At the same time, financial sanctions have limited options for Russian capital and for foreign investment.
And yet Russia still has a large economy and enjoys resource abundance. Whether it can regain some measure of industrial might is a different question, and probably depends on how deeply linked Russia can become with the economies of China, India, and the rest of its near abroad.
If Russia wants to continue as a great power, apart from merely an influential regional state, it must do something about the state of its high-technology industries.
Political and Social Power
It is difficult to assess the extent of Russia’s diplomatic and political influence around the globe.
The war on Ukraine has undoubtedly damaged Russia’s reputation in some parts of the world, particularly in Europe, but it has had less of an impact in South Asia, Africa, and Latin America. Russia’s ideological evangelism, with Putin representing the regime as a beacon against liberalism, has also found ready supporters in the West and elsewhere.
Regionally Russia has certainly not given up on its dreams of empire, and even as Central Asia has drifted since the beginning of the war, Moscow’s influence has remained. A country the size of Russia that can maintain a hegemonic position over the politics and economics of many of its neighbors is almost by definition a great power. And of course, Russia retains a permanent seat on the UN Security Council, which remains a genuine diplomatic asset and a key indicator of great power status.
What Fate for Russia?
But is Russia a great power if it can’t even crush its neighbor without help from China?
The war between Russia and Ukraine is not over, and Russia may still prevail in imposing its will on Kyiv and by extension the West. Russian nuclear weapons aren’t going anywhere, and Russia still has an important contribution to make to parts of the global economy. Russian soft power remains potent in some parts of the world and in some corners of its most dedicated foes. Nevertheless, a defeat in Ukraine might well signal that the world no longer needs to pay overmuch attention to the phenomenon of Russia.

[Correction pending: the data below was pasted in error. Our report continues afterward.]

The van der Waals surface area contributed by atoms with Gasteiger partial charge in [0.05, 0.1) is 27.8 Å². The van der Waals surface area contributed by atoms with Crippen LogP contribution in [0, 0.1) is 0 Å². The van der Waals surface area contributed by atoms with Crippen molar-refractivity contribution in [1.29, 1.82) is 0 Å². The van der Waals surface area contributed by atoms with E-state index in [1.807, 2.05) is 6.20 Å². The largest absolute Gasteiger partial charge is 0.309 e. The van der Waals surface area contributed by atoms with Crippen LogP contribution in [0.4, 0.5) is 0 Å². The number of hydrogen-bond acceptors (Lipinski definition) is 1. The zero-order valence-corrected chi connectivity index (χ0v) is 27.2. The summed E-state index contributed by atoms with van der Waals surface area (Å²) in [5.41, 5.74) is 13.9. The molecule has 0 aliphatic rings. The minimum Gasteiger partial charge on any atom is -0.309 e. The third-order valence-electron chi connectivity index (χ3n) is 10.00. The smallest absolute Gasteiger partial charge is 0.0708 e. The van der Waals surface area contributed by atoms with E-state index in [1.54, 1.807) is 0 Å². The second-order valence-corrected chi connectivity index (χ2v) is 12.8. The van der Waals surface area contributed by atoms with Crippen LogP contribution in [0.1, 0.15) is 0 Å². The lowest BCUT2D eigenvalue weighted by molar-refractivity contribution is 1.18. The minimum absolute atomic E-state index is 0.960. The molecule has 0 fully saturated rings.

This, more than anything else, might force Russians to come to terms with the regime of Vladimir Putin.
Author Experience and Expertise
Dr. Robert Farley has taught security and diplomacy courses at the Patterson School since 2005. He received his BS from the University of Oregon in 1997, and his Ph. D. from the University of Washington in 2004. Dr. Farley is the author of Grounded: The Case for Abolishing the United States Air Force (University Press of Kentucky, 2014), the Battleship Book (Wildside, 2016), Patents for Power: Intellectual Property Law and the Diffusion of Military Technology (University of Chicago, 2020), and most recently Waging War with Gold: National Security and the Finance Domain Across the Ages (Lynne Rienner, 2023). He has contributed extensively to a number of journals and magazines, including the National Interest, the Diplomat: APAC, World Politics Review, and the American Prospect. Dr. Farley is also a founder and senior editor of Lawyers, Guns and Money.